An edible color palette
April 21 2011
As designers, we know color is important. But when food is your medium, color can be powerful enough to influence taste—and affect health.
Say hello to Blue No. 1, Yellow No. 5, and Red No. 40.
These numbers make up part of an artificial color palette approved by the United States’ Food and Drug Administration. First introduced in 1906, the FDA’s Pure Food and Drug Act (and later the Food, Drug, and Cosmetic Act) was put in place to ensure the safety and wholesomeness of food products. Before this, more than eighty dyes were used to color food, without regulation—the same dye could be used to color both clothing and candy.
Currently, the FD&C color palette features seven colors that can be used in the production of food, along with two additional colors for limited use.
In the European Union, a similar system is in place for assessing food additives (both artificial and natural), denoted by E numbers. But for the purpose of this article, we’ll stick to the FD&C numbers.
Artificial dyes have been used to color food for decades, giving us the unnaturally neon food we’ve grown to love. Without them, soft drinks would be clear, Cheetos would be beige, Froot Loops would just be Cheerios, and Easter eggs wouldn’t be nearly as much fun.
While it may not come as a surprise that Cheetos are not naturally dayglo-orange (or naturally anything, for that matter), its color may be more important than we think. As revealed in a recent New York Times article, taste testers at Cornell University’s Food and Brand Lab who sampled a Yellow No. 6-less version of the snack were left feeling unsatisfied.
Their fingers did not turn orange. And their brains did not register much cheese flavor, even though the Cheetos tasted just as they did with food coloring.
“People ranked the taste as bland and said that they weren’t much fun to eat,” says Brian Wansink, a professor at Cornell. Of course, it couldn’t help that naked Cheetos appear as an unappetizing off-white—or as the New York Times describes, “like shriveled larvae of a large insect.”
Besides making our food colorful, these artificial dyes—made up of tar derivatives, long-chain hydrocarbons, and other petrochemicals—have been linked to hyperactivity in children (although the FDA says evidence is inconclusive), and have even been tested to cure spinal injuries in lab rats.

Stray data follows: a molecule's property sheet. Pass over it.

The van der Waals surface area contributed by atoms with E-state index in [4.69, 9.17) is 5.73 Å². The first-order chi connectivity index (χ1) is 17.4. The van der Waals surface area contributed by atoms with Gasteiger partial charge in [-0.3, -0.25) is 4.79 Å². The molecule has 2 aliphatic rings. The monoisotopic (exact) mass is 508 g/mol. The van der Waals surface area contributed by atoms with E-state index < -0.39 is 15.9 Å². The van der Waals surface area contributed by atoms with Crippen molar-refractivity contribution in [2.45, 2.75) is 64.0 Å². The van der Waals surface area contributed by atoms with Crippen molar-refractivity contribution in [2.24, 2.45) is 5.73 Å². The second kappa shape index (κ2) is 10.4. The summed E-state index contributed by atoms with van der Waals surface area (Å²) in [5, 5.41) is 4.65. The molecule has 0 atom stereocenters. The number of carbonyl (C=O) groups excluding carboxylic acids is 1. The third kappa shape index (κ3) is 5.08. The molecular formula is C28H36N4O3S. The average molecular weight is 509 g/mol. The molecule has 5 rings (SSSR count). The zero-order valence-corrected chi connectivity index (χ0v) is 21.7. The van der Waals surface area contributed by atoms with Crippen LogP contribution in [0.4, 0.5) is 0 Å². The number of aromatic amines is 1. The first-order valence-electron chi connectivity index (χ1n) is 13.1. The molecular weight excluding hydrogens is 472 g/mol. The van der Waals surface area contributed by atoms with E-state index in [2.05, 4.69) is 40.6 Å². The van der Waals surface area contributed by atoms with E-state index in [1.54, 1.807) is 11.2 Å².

So what exactly are they?
The primary colors
Typical of modern dyes, Blue No. 1 was originally derived from coal tar. Today, most manufacturers produce it synthetically from an oil base. Also known as “Brilliant Blue FCF,” it is used to color products like Gatorade, soft drinks, candy, and mouthwash. Along with Yellow No. 5 and Red No. 40, it is one of the most commonly used colors, and can be combined with Yellow No. 5 to create various shades of green. In 2003, The FDA warned of several reports of toxicity associated with its use, including death.
This royal blue dye is a synthetic version of the plant-based indigo, the same colorant used to dye blue jeans. It can be found in soft drinks, candy such as M&Ms, frozen deserts, breakfast cereals, and bakery products. It is use medical dyes, surgical sutures, and for testing milk. The World Health Organization gives Blue No. 2 a toxicology rating of B: Available data not entirely sufficient to meet requirements acceptable for food use.
Like many of the other current FD&C colors, Green No. 3 was created as a replacement for another dye that was delisted after health concerns (replacing Green No. 2 in this case). Green No. 3, or “Fast Green FCF,” is used in products like canned peas, candy, fish, and vegetables. The dye is not permitted in the European Union due to animal studies which showed it to be a possible carcinogen.